A crisis of trust
New scandal prompts calls for the transformation of Korean investment industry’s culture
Last October, Lime Asset Management, South Korea’s largest hedge fund manager with 5.7 trillion won (US$4.6 billion) of assets under management, missed a payment on one of its maturing funds as a result of losses suffered on foreign investments made through one of its parent funds. A flood of withdrawal requests from worried customers prompted the firm to suspend redemptions of three of its funds.
An investigation by the Financial Securities Service (FSS), the enforcement arm of the Financial Services Commission, the country’s financial regulator, uncovered a range of misconduct at the firm. These misdeeds included stock parking and manipulating yields on convertible bonds by trading them over the counter with related securities firms to hide losses from investors. Around 10 people have since been arrested. The company’s deputy chief executive officer and the former chief investment officer are in hiding.
The results of an external audit of Lime Asset Management announced this February showed that investors in two of the firm’s master funds would lose as much as 634 billion won or around 40% of their initial investment. Most of these investors are senior citizens who were sold these products as part of their retirement plan.
The scandal is only the latest of nearly a dozen that have come to light in Korea since the 2008 global financial crisis. It has exposed the sales-focused culture of the industry, which often sacrifices customers’ interests for the sake of profit to the intermediaries. It has damaged customers’ trust in the financial industry and hurt its growth. Deep introspection and comprehensive reform are needed.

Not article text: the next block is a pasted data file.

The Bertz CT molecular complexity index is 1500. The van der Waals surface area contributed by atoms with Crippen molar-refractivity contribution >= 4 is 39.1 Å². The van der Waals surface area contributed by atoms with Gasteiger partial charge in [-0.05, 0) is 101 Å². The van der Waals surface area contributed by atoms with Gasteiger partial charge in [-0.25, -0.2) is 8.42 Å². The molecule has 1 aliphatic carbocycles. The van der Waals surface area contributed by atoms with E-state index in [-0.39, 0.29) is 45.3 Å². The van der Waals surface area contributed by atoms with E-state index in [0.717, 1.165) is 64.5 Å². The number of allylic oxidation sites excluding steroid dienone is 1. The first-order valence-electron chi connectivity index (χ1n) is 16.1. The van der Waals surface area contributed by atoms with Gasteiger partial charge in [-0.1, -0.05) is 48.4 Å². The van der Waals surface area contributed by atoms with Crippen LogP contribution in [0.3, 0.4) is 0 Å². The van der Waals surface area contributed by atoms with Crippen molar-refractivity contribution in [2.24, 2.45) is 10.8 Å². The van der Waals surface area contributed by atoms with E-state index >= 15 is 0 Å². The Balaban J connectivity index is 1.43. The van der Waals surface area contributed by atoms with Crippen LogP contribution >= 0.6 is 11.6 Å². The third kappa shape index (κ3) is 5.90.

Lime Asset Management’s investment products were sold by 19 financial entities, including major national institutions Woori Bank, Shinhan Investment, and KEB Hana Bank. They now stand accused of selling these products while being fully aware of the risks, and without properly disclosing them to their clients. Some continued selling the funds even after the company’s liquidity problems became apparent.
According to a report by management consulting firm Oliver Wyman in February, these misselling practices are not isolated. The FSS’s initial investigation in August 2019 found that Korea’s six national banks sold 822 billion won of high-risk derivatives-linked products to around 4,000 investors, in many cases without proper disclosures of risks and to clients for whom such products were unsuitable.
The phenomenon isn’t recent. The report says there have been as many as 11 misselling scandals in Korea since the global financial crisis, involving structured derivatives, equity-linked securities, real estate, and exchange-traded notes. The FSS says financial misconduct led to 2.2 trillion won of investor losses between 2010 and 2018.
In the wake of the financial crisis, Korean regulators have worked to strengthen investor protection. They established consumer protection bodies and went as far as refining the incentive schemes for executives and staff of financial companies in a change to the Code of Financial Consumer Protection in 2016.
Nevertheless, the trend is not encouraging. The Korea Financial Investors Protection Foundation’s annual review of 28 fund retailers published in January found that results were on average lower last year than in 2018. It found that many firms do not understand clients’ objectives and do not adequately explain product features.